It is not merely generic human authority that confronts us in the church’s confession. In the local church and in its confessions we have to do with a special kind of human authority. Christians unlike children, slaves, and subjects may choose the local church they will join. Though every Christian must seek to join a local church, he is not obligated to join any particular local church. Here he is left to his own conscience bound by the Word of God. Clearly, where subordination to a human authority is voluntary in its origin (whether of a prospective wife to a prospective husband or of a prospective church member to a prospective church and its confession) as much agreement as possible should be sought. This will make the relationship sweeter and better for all concerned. Yet, just as a bride ought not to think that she must agree with her prospective husband about everything in order to submit to him, so also a prospective church member ought not to think that absolute agreement with his church, its elders, or its confession is necessary in order to subordinate himself to them. To think that such agreement is required in order to such submission would practically destroy both marriage and the local church. None of us—not even any of us Christians—has such perfect agreement with other human beings.
All this means several very practical things with regard to the church member’s relationship to the church and its confession. Of course, the elders on behalf of the church must inquire if a prospective church member has any actual disagreements with the confession. The elders must determine that any such disagreements are not foundational errors, are consistent with a credible profession of faith, and consistent with church membership on other grounds. Yet, from the viewpoint of the prospective member only the agreement sufficient to make subordination possible is necessary. This requires all prospective members to read carefully the church’s confession. The church member need not, however, fully understand the confession of the church or fully agree with it. If he agrees with it sufficiently that he can submit to it sweetly, live with it peaceably, and respond to its exposition teachably, this is all that it is required. Of course, if someone cannot be sweet, peaceable, and teachable under the teaching of any given confession, he should not join a church that holds it.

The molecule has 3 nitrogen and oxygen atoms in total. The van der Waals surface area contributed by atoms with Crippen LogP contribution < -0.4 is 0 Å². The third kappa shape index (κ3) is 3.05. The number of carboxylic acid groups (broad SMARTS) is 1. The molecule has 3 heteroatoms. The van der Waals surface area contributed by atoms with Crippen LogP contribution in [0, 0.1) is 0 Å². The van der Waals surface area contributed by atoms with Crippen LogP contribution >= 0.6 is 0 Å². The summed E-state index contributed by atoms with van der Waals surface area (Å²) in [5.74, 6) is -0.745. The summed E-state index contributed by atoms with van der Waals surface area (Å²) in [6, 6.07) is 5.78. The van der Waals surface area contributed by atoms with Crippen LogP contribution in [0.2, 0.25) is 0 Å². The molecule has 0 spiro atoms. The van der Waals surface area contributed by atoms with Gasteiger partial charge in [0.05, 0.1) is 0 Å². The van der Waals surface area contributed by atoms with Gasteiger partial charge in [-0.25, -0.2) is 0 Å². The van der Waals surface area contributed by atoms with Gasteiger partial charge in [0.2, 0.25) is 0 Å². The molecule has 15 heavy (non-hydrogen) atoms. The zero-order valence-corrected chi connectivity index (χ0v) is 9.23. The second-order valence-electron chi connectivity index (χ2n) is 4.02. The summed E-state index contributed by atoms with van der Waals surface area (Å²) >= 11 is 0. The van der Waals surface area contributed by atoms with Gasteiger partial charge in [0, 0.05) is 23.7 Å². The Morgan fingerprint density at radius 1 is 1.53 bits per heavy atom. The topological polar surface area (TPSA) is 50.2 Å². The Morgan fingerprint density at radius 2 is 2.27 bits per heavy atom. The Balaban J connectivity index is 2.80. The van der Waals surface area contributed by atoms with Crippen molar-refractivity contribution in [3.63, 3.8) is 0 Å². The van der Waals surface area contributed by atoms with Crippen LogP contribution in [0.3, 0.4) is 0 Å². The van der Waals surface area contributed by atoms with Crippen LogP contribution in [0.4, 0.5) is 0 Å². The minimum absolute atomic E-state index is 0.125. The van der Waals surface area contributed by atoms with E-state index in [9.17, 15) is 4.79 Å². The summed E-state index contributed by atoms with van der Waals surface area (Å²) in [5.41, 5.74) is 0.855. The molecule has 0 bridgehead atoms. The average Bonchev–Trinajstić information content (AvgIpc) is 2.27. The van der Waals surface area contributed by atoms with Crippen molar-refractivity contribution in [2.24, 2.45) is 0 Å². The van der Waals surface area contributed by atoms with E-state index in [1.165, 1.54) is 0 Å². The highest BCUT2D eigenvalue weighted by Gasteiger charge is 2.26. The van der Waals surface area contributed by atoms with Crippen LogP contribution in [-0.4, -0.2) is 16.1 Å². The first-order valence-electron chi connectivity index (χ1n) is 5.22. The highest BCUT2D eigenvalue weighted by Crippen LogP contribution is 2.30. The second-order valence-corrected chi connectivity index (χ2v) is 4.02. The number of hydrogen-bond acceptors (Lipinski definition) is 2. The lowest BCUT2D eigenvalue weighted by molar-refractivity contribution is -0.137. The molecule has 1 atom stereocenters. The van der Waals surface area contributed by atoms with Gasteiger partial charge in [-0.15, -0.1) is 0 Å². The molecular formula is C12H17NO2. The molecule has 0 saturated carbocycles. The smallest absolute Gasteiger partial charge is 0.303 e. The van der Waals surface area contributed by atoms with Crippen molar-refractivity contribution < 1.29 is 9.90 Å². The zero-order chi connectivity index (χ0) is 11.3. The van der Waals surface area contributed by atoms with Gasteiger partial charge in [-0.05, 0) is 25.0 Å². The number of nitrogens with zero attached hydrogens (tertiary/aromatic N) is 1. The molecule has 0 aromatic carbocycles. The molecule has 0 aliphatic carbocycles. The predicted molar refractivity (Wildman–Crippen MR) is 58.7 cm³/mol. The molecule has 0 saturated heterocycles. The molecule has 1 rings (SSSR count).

It is clear from all this that a vital distinction must be maintained between the members and the elders of the church. Members need only submit to the confession. Elders are obliged to teach it (1 Timothy 3:2; 2 Timothy 2:24; Titus 1:9). This clearly implies that elders sustain a different kind of relation to the church’s confession. Specifically, it implies a much greater degree of agreement than that required of church members. From this perspective, Wright’s slipping (in the non sequitur I pointed out above) from the use of the confession as a teaching tool to the requirement of full subscription of church members obscures a vital distinction with regard to confessionalism.
Failure to make this vital distinction has serious consequences. In the first place, Wright’s position seems to require that the church confess only as much its newest, baptized member understands and believes. Is the church’s confession to be limited to what its newest baptized member believes? I think not. The church is required to believe and confess much more than this. The great Reformation confessions act on this principle and are repositories and treasuries of what the church had come to believe over the previous 1600 years. The confession of the church must not be held hostage to the beliefs of its youngest members. The youngest members must be nurtured redemptively and lovingly up into the fullness of its faith. If the newest and youngest members already believe and understand a church’s statement of faith, what becomes of the function of the confession as a teaching tool?